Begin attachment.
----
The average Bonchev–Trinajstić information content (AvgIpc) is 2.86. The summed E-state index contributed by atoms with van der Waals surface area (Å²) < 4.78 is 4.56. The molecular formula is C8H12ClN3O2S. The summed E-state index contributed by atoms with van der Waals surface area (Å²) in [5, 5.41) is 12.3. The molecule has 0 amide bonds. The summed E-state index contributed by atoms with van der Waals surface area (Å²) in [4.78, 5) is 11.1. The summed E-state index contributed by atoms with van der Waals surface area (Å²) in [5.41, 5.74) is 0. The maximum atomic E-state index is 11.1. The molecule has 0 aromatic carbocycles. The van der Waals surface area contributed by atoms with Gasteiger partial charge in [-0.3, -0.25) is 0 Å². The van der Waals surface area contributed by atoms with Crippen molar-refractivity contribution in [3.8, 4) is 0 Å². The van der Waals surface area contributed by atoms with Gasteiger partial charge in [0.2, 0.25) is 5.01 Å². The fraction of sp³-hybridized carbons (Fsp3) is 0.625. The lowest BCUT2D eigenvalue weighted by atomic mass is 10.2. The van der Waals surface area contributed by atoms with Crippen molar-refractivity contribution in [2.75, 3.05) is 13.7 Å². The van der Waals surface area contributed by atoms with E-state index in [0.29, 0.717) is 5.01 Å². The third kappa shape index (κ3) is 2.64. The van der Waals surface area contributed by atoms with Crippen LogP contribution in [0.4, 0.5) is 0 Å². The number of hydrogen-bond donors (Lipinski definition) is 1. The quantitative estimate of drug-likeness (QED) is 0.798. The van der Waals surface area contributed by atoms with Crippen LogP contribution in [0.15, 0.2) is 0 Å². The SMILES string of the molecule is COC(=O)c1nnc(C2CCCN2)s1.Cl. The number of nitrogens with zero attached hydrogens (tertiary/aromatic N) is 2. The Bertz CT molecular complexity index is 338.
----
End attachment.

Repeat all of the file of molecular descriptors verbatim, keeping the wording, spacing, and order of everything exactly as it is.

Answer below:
The average Bonchev–Trinajstić information content (AvgIpc) is 2.86. The summed E-state index contributed by atoms with van der Waals surface area (Å²) < 4.78 is 4.56. The molecular formula is C8H12ClN3O2S. The summed E-state index contributed by atoms with van der Waals surface area (Å²) in [5, 5.41) is 12.3. The molecule has 0 amide bonds. The summed E-state index contributed by atoms with van der Waals surface area (Å²) in [4.78, 5) is 11.1. The summed E-state index contributed by atoms with van der Waals surface area (Å²) in [5.41, 5.74) is 0. The maximum atomic E-state index is 11.1. The molecule has 0 aromatic carbocycles. The van der Waals surface area contributed by atoms with Gasteiger partial charge in [-0.3, -0.25) is 0 Å². The van der Waals surface area contributed by atoms with Crippen molar-refractivity contribution in [3.8, 4) is 0 Å². The van der Waals surface area contributed by atoms with Gasteiger partial charge in [0.2, 0.25) is 5.01 Å². The fraction of sp³-hybridized carbons (Fsp3) is 0.625. The lowest BCUT2D eigenvalue weighted by atomic mass is 10.2. The van der Waals surface area contributed by atoms with Crippen molar-refractivity contribution in [2.75, 3.05) is 13.7 Å². The van der Waals surface area contributed by atoms with E-state index in [0.29, 0.717) is 5.01 Å². The third kappa shape index (κ3) is 2.64. The van der Waals surface area contributed by atoms with Crippen LogP contribution in [0.4, 0.5) is 0 Å². The number of hydrogen-bond donors (Lipinski definition) is 1. The quantitative estimate of drug-likeness (QED) is 0.798. The van der Waals surface area contributed by atoms with Crippen LogP contribution in [0.15, 0.2) is 0 Å². The SMILES string of the molecule is COC(=O)c1nnc(C2CCCN2)s1.Cl. The number of nitrogens with zero attached hydrogens (tertiary/aromatic N) is 2. The Bertz CT molecular complexity index is 338.